The tartan quilt top for the Bernina stand at FOQ is complete. I could not figure out why I seemed to have two spare sections but the mystery was solved when I tried to join the 3 main sections together and discovered that one side was too short because I had missed something out! It is a bit larger than I had planned because I had not included the side borders in my rough sketch. I am torn between wanting to do some variation of traditional Welsh whole cloth quilting or sticking to the tartan weave theme and only quilting with diagonal lines. I expect there will some sort of mash-up of those ideas when I get the new Bernina Q24 machine set up and ready to quilt.
I was pleased that “Bifrost Bridges” was awarded a Judge’s Merit ribbon at Malvern. At least it shows that the quilt is skilfully made even if if does not wow the judges with its design. It is the only suitable piece that I have available for FOQ this year and I will probably enter it but at this stage I don’t intend to enter it into any shows overseas since the shipping is too expensive for a quilt that does not appear to be a “contender”.
While I was waiting for the painfully slow internet to upload my quilting photos I decided to do a simple quilt from my basket. Although I have a couple of quilts that have been waiting their turn for ages, I chose the Paducah hexie quilt. It was extremely stretchy and seemed to have different numbers of hexagons or half hexagons on all 4 sides but it was big enough that it could afford to have a bit hacked off. I was just going to quilt soft, wavy horizontal lines but when I noticed that some of the piecing was coming adrift, I decided to turn the quilt once I reached the bottom and go back the other way as well. I am delighted with how good it looks with its curvy ¾” allover grid. It looks even better now that it has had a good wash so all I have left to do is trim it to a regular size then find it some binding.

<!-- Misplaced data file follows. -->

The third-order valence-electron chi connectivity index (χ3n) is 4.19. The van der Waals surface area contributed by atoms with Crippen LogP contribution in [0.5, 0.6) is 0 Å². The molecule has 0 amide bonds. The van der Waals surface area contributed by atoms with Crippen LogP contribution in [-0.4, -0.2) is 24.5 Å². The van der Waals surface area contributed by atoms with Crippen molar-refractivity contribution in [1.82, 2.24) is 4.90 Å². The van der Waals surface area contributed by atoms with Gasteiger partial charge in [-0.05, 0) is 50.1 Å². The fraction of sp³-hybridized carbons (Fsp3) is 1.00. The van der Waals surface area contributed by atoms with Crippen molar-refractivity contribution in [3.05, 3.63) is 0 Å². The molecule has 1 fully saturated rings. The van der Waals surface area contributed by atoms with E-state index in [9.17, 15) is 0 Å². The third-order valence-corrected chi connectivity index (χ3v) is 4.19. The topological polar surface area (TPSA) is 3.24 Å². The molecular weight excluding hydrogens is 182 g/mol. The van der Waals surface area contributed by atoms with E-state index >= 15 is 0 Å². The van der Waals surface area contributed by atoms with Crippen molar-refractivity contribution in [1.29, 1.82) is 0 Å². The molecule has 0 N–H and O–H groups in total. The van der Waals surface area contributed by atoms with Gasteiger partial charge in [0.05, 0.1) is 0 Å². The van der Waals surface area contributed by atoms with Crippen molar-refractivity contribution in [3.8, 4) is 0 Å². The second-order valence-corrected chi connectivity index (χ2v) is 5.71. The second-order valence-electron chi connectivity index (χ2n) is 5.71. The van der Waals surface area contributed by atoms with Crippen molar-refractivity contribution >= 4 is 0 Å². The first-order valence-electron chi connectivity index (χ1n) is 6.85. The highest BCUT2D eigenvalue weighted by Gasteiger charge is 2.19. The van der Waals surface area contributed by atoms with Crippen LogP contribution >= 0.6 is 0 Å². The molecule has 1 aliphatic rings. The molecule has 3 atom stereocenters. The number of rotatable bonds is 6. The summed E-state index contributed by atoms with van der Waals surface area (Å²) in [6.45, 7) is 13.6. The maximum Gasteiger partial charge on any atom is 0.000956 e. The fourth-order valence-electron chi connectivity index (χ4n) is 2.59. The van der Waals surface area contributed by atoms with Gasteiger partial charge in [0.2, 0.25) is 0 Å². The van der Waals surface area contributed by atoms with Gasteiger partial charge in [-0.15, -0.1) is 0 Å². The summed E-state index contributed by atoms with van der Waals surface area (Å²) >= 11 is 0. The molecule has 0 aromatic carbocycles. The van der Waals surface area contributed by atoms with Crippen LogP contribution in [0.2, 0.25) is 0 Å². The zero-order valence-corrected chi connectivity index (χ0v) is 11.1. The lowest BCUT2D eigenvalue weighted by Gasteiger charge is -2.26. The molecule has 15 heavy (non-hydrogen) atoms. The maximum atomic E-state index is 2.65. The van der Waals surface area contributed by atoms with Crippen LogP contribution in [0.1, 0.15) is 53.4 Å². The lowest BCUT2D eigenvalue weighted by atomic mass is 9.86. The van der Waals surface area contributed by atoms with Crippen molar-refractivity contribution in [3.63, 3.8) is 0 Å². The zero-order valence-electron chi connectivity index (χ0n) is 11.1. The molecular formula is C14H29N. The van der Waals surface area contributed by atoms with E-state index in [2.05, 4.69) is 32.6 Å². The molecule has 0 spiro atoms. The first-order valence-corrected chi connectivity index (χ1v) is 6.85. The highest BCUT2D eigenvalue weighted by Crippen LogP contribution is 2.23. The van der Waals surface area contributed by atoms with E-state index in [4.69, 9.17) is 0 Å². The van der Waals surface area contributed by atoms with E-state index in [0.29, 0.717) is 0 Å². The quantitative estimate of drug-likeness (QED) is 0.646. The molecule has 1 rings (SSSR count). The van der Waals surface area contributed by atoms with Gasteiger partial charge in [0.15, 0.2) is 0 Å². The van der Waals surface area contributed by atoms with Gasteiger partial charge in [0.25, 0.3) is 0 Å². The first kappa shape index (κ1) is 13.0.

I thoroughly enjoyed a 2 day workshop with Jamie Malden from Colouricious that was organised by the Aberdeen P&Q Group. We had plenty of space and light in a large workroom at Papeterie, a paper-craft shop at the paper mill near Dyce. I have not taken part in a workshop for ages and it was great fun just to play with Indian wood block stamps and stencils for two whole days. We produced several fabric samples using a combination of stamping, stencilling and mono-printing using Gelli plates. Jamie was enthusiastic and got us working at a great pace. I already had a few blocks and paints that I had bought at quilt shows but I had never experimented with them before. It was great to learn the techniques properly and to be told about the best paints to use. Printing with the wood blocks was simple and serendipity played a large part, making it a great craft that children would enjoy. I think it is fantastic that Colouricious is able to provide work for 40 traditional Indian carpenters and their families because of its successful online shop and textile tours of India. I came away feeling inspired, with a few more paints and blocks that I can use on some of my leftover plain fabrics. I just need to decide what to make with my samples. It would be easy to get completely carried away and start creating dress fabric, T-shirts, scarves and lampshades. Perhaps I should start thinking about making some Christmas presents;)